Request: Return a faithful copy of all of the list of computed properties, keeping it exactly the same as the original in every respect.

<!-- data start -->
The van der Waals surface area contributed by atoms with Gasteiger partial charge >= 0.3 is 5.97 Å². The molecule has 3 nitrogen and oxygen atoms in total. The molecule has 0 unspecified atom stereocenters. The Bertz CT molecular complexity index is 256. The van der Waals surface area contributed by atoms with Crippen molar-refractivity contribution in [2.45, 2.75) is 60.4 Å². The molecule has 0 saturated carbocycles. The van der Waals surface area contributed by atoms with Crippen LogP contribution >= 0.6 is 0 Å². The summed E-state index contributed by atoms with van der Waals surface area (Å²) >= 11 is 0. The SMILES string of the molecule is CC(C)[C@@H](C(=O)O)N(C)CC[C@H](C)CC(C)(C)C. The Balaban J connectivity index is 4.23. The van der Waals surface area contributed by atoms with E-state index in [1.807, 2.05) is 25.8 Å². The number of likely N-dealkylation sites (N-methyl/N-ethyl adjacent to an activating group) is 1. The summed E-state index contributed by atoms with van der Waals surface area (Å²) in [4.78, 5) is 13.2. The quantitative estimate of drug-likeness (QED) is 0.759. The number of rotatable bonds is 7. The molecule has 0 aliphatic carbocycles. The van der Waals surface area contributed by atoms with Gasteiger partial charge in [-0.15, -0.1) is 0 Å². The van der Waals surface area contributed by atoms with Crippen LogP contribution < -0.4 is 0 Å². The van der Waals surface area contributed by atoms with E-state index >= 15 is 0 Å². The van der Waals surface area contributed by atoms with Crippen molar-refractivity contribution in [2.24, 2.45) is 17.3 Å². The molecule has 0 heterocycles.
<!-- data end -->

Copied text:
The van der Waals surface area contributed by atoms with Gasteiger partial charge >= 0.3 is 5.97 Å². The molecule has 3 nitrogen and oxygen atoms in total. The molecule has 0 unspecified atom stereocenters. The Bertz CT molecular complexity index is 256. The van der Waals surface area contributed by atoms with Crippen molar-refractivity contribution in [2.45, 2.75) is 60.4 Å². The molecule has 0 saturated carbocycles. The van der Waals surface area contributed by atoms with Crippen LogP contribution >= 0.6 is 0 Å². The summed E-state index contributed by atoms with van der Waals surface area (Å²) >= 11 is 0. The SMILES string of the molecule is CC(C)[C@@H](C(=O)O)N(C)CC[C@H](C)CC(C)(C)C. The Balaban J connectivity index is 4.23. The van der Waals surface area contributed by atoms with E-state index in [1.807, 2.05) is 25.8 Å². The number of likely N-dealkylation sites (N-methyl/N-ethyl adjacent to an activating group) is 1. The summed E-state index contributed by atoms with van der Waals surface area (Å²) in [4.78, 5) is 13.2. The quantitative estimate of drug-likeness (QED) is 0.759. The number of rotatable bonds is 7. The molecule has 0 aliphatic carbocycles. The van der Waals surface area contributed by atoms with Gasteiger partial charge in [-0.15, -0.1) is 0 Å². The van der Waals surface area contributed by atoms with Crippen LogP contribution < -0.4 is 0 Å². The van der Waals surface area contributed by atoms with E-state index >= 15 is 0 Å². The van der Waals surface area contributed by atoms with Crippen molar-refractivity contribution in [2.24, 2.45) is 17.3 Å². The molecule has 0 heterocycles.